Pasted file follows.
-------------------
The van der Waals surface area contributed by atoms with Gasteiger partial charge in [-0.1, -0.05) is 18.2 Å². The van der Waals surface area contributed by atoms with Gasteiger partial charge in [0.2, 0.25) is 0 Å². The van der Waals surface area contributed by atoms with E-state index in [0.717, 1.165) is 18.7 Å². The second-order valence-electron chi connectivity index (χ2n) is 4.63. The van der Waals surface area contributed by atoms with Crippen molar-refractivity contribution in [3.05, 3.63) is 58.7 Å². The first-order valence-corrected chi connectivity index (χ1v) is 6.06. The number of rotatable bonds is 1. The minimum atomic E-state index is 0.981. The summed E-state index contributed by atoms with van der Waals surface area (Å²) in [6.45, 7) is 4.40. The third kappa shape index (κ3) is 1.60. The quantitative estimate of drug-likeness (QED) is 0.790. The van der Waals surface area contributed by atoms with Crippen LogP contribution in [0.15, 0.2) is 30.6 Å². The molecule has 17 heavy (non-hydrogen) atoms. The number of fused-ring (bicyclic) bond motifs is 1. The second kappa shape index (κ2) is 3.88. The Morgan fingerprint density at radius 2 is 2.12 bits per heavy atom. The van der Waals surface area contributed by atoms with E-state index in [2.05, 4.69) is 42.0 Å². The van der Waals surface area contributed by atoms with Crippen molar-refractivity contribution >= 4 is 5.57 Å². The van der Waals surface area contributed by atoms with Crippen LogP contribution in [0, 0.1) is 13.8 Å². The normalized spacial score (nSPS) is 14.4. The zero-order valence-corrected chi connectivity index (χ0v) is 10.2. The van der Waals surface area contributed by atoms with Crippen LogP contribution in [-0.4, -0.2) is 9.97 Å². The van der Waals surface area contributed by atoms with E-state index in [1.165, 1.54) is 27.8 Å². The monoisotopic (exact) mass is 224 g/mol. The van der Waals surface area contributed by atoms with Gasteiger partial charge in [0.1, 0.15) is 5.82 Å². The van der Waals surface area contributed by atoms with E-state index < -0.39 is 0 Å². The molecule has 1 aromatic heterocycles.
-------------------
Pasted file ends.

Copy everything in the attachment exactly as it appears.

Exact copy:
The van der Waals surface area contributed by atoms with Gasteiger partial charge in [-0.1, -0.05) is 18.2 Å². The van der Waals surface area contributed by atoms with Gasteiger partial charge in [0.2, 0.25) is 0 Å². The van der Waals surface area contributed by atoms with E-state index in [0.717, 1.165) is 18.7 Å². The second-order valence-electron chi connectivity index (χ2n) is 4.63. The van der Waals surface area contributed by atoms with Crippen molar-refractivity contribution in [3.05, 3.63) is 58.7 Å². The first-order valence-corrected chi connectivity index (χ1v) is 6.06. The number of rotatable bonds is 1. The minimum atomic E-state index is 0.981. The summed E-state index contributed by atoms with van der Waals surface area (Å²) in [6.45, 7) is 4.40. The third kappa shape index (κ3) is 1.60. The quantitative estimate of drug-likeness (QED) is 0.790. The van der Waals surface area contributed by atoms with Crippen LogP contribution in [0.15, 0.2) is 30.6 Å². The molecule has 17 heavy (non-hydrogen) atoms. The number of fused-ring (bicyclic) bond motifs is 1. The second kappa shape index (κ2) is 3.88. The Morgan fingerprint density at radius 2 is 2.12 bits per heavy atom. The van der Waals surface area contributed by atoms with E-state index in [2.05, 4.69) is 42.0 Å². The van der Waals surface area contributed by atoms with Crippen molar-refractivity contribution >= 4 is 5.57 Å². The van der Waals surface area contributed by atoms with Crippen LogP contribution in [0, 0.1) is 13.8 Å². The normalized spacial score (nSPS) is 14.4. The zero-order valence-corrected chi connectivity index (χ0v) is 10.2. The van der Waals surface area contributed by atoms with Crippen LogP contribution in [-0.4, -0.2) is 9.97 Å². The van der Waals surface area contributed by atoms with E-state index in [1.165, 1.54) is 27.8 Å². The monoisotopic (exact) mass is 224 g/mol. The van der Waals surface area contributed by atoms with Gasteiger partial charge in [0.1, 0.15) is 5.82 Å². The van der Waals surface area contributed by atoms with E-state index < -0.39 is 0 Å². The molecule has 1 aromatic heterocycles.